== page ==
- Epidemiology and etiological diagnosis of infective keratitis in eastern region of Nepal. [Journal Article]
- NJNepal J Ophthalmol 2015 Jan-Jun; 7(1):10-5
- CONCLUSIONS: Corneal ulcer continues to be one of the leading causes of preventable blindness in this region. Lack of awareness about gravity of this disease, financial constraints and geographic barriers remain the major reasons for delay in seeking proper medical help.
- Seasonal, geographic, and antimicrobial resistance patterns in microbial keratitis: 4-year experience in eastern Pennsylvania. [Journal Article]
- CCornea 2015; 34(3):296-302
- CONCLUSIONS: Most infectious keratitis occurred in nonwinter months and in patients from suburban counties. Although fluoroquinolones were effective against the most common bacteria, staphylococcal species exhibited a high rate of resistance, representing a therapeutic challenge given the increasing use of fluoroquinolones as first-line monotherapy. No organisms tested were resistant to tobramycin, gentamicin, vancomycin, or voriconazole.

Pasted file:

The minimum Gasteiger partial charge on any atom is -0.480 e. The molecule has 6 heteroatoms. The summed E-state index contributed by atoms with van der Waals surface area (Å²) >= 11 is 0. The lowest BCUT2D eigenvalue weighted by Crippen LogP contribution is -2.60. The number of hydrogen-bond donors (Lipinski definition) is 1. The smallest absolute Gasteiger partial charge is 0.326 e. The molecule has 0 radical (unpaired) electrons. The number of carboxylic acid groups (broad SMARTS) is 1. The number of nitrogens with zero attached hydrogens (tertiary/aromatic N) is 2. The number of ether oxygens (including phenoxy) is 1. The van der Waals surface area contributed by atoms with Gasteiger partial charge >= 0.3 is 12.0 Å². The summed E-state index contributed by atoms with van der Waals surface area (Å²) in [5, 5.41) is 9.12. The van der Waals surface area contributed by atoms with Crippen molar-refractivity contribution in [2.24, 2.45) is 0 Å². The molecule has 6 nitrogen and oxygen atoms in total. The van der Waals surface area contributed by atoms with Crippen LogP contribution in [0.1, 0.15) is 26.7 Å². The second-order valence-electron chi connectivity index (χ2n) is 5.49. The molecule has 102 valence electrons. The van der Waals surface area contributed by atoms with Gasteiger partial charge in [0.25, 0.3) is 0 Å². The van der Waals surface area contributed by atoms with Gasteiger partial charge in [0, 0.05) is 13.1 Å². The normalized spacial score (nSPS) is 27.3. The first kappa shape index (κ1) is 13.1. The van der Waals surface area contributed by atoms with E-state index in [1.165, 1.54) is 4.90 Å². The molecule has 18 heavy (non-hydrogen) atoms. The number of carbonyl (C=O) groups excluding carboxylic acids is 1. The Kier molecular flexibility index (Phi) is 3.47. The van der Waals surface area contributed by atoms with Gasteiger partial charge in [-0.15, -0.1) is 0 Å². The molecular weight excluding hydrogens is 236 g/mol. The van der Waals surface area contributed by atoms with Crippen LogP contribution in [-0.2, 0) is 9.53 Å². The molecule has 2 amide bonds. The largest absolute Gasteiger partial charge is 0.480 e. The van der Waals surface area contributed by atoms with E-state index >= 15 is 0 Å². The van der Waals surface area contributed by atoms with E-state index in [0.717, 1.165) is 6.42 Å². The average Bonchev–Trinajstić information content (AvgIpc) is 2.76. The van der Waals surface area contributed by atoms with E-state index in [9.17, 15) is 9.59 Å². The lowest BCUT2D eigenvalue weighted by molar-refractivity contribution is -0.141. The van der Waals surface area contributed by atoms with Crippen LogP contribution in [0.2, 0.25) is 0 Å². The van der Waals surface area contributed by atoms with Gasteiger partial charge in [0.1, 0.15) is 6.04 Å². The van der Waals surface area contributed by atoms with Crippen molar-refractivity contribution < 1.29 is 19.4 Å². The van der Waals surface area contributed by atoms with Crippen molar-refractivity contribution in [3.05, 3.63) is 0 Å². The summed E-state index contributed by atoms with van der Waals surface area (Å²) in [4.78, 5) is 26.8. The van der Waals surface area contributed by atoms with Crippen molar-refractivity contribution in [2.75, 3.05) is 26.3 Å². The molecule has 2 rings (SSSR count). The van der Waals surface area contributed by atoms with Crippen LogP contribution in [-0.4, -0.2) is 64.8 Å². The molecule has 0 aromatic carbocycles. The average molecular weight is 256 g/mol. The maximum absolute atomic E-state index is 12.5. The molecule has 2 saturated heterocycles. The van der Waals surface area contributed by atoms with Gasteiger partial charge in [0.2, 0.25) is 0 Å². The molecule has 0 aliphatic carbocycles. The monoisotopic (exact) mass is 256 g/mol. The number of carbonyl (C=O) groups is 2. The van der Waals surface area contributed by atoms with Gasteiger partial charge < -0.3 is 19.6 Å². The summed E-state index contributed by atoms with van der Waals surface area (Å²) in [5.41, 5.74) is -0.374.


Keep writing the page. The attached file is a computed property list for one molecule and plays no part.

- Resistant Microbial Keratitis in South Nile Delta, Egypt: Influence of Regional Risk Factors. [Journal Article]
- SOSemin Ophthalmol 2016; 31(5):473-8
- CONCLUSIONS: Higher incidence of affections and complications has appeared in farmers, rural area residents, and illiterates which are considered the main predisposing factors for ulcer resistance. According to culture results, bacterial organisms (especially Staphylococcus aureus) were the main cause of resistant corneal ulcers.
- Treatment of chronic nonhealing neurotrophic corneal epithelial defects with thymosin beta4. [Review]
- ANAnn N Y Acad Sci 2010; 1194:199-206
- Neurotrophic corneal defects are difficult to heal and all too often lead to scarring and vision loss. Medical management is often of limited success. We describe the results of nine patients (ages 3…